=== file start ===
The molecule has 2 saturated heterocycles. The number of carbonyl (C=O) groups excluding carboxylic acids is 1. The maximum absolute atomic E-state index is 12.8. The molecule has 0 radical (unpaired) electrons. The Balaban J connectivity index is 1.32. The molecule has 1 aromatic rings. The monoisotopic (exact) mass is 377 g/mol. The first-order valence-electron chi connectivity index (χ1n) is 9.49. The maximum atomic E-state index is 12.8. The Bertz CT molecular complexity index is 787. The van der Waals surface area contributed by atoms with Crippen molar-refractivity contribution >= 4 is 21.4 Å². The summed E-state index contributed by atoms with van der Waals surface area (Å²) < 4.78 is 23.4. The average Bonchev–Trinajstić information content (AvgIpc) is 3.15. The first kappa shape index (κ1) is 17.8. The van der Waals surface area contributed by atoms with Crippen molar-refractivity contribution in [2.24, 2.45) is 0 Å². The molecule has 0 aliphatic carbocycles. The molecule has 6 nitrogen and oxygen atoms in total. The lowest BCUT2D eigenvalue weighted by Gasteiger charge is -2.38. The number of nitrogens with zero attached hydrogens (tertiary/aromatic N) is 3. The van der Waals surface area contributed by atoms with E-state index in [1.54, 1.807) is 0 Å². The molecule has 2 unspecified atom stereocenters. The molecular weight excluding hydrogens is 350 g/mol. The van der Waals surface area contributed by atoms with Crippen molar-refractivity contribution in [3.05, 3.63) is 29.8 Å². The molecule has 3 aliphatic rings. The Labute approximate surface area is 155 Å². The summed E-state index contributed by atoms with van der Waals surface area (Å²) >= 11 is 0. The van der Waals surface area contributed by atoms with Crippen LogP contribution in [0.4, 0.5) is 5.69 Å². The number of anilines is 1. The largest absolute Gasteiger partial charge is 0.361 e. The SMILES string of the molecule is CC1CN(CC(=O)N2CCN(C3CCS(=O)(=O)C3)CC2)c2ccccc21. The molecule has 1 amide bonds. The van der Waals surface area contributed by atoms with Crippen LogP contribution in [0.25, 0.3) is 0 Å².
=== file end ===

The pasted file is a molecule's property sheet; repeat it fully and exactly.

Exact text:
The molecule has 2 saturated heterocycles. The number of carbonyl (C=O) groups excluding carboxylic acids is 1. The maximum absolute atomic E-state index is 12.8. The molecule has 0 radical (unpaired) electrons. The Balaban J connectivity index is 1.32. The molecule has 1 aromatic rings. The monoisotopic (exact) mass is 377 g/mol. The first-order valence-electron chi connectivity index (χ1n) is 9.49. The maximum atomic E-state index is 12.8. The Bertz CT molecular complexity index is 787. The van der Waals surface area contributed by atoms with Crippen molar-refractivity contribution >= 4 is 21.4 Å². The summed E-state index contributed by atoms with van der Waals surface area (Å²) < 4.78 is 23.4. The average Bonchev–Trinajstić information content (AvgIpc) is 3.15. The first kappa shape index (κ1) is 17.8. The van der Waals surface area contributed by atoms with Crippen molar-refractivity contribution in [2.24, 2.45) is 0 Å². The molecule has 0 aliphatic carbocycles. The molecule has 6 nitrogen and oxygen atoms in total. The lowest BCUT2D eigenvalue weighted by Gasteiger charge is -2.38. The number of nitrogens with zero attached hydrogens (tertiary/aromatic N) is 3. The van der Waals surface area contributed by atoms with E-state index in [1.54, 1.807) is 0 Å². The molecule has 2 unspecified atom stereocenters. The molecular weight excluding hydrogens is 350 g/mol. The van der Waals surface area contributed by atoms with Crippen molar-refractivity contribution in [3.05, 3.63) is 29.8 Å². The molecule has 3 aliphatic rings. The Labute approximate surface area is 155 Å². The summed E-state index contributed by atoms with van der Waals surface area (Å²) >= 11 is 0. The van der Waals surface area contributed by atoms with Crippen LogP contribution in [0.4, 0.5) is 5.69 Å². The number of anilines is 1. The largest absolute Gasteiger partial charge is 0.361 e. The SMILES string of the molecule is CC1CN(CC(=O)N2CCN(C3CCS(=O)(=O)C3)CC2)c2ccccc21. The molecule has 1 amide bonds. The van der Waals surface area contributed by atoms with Crippen LogP contribution in [0.25, 0.3) is 0 Å².